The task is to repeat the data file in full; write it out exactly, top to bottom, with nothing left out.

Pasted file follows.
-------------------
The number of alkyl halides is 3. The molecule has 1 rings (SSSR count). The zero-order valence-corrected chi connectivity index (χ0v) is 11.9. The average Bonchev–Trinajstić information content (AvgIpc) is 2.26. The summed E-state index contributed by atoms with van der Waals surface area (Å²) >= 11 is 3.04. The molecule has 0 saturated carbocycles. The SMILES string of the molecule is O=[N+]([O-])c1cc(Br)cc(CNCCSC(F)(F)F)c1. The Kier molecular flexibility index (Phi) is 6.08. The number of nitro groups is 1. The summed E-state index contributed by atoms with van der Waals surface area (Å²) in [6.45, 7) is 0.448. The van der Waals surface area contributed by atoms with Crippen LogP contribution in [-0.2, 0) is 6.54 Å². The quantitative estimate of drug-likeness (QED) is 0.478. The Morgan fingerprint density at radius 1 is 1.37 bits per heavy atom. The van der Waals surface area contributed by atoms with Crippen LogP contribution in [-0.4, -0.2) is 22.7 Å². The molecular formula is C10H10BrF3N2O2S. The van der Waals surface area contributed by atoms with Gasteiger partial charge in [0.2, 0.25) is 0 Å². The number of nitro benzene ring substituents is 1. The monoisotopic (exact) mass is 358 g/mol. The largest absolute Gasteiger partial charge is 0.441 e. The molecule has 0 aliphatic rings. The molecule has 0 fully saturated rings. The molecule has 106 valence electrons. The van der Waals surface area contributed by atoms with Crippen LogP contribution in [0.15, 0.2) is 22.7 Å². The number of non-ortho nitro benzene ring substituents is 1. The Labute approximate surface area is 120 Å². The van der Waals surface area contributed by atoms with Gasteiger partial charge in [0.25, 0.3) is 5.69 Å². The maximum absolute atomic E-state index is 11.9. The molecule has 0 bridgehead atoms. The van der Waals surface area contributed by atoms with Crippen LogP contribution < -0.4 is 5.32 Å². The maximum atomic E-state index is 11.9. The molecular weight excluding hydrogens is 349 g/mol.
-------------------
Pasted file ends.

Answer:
The number of alkyl halides is 3. The molecule has 1 rings (SSSR count). The zero-order valence-corrected chi connectivity index (χ0v) is 11.9. The average Bonchev–Trinajstić information content (AvgIpc) is 2.26. The summed E-state index contributed by atoms with van der Waals surface area (Å²) >= 11 is 3.04. The molecule has 0 saturated carbocycles. The SMILES string of the molecule is O=[N+]([O-])c1cc(Br)cc(CNCCSC(F)(F)F)c1. The Kier molecular flexibility index (Phi) is 6.08. The number of nitro groups is 1. The summed E-state index contributed by atoms with van der Waals surface area (Å²) in [6.45, 7) is 0.448. The van der Waals surface area contributed by atoms with Crippen LogP contribution in [-0.2, 0) is 6.54 Å². The quantitative estimate of drug-likeness (QED) is 0.478. The Morgan fingerprint density at radius 1 is 1.37 bits per heavy atom. The van der Waals surface area contributed by atoms with Crippen LogP contribution in [-0.4, -0.2) is 22.7 Å². The molecular formula is C10H10BrF3N2O2S. The van der Waals surface area contributed by atoms with Gasteiger partial charge in [0.2, 0.25) is 0 Å². The number of nitro benzene ring substituents is 1. The monoisotopic (exact) mass is 358 g/mol. The largest absolute Gasteiger partial charge is 0.441 e. The molecule has 0 aliphatic rings. The molecule has 0 fully saturated rings. The molecule has 106 valence electrons. The van der Waals surface area contributed by atoms with Crippen LogP contribution in [0.15, 0.2) is 22.7 Å². The number of non-ortho nitro benzene ring substituents is 1. The Labute approximate surface area is 120 Å². The van der Waals surface area contributed by atoms with Gasteiger partial charge in [0.25, 0.3) is 5.69 Å². The maximum absolute atomic E-state index is 11.9. The molecule has 0 bridgehead atoms. The van der Waals surface area contributed by atoms with Crippen LogP contribution < -0.4 is 5.32 Å². The maximum atomic E-state index is 11.9. The molecular weight excluding hydrogens is 349 g/mol.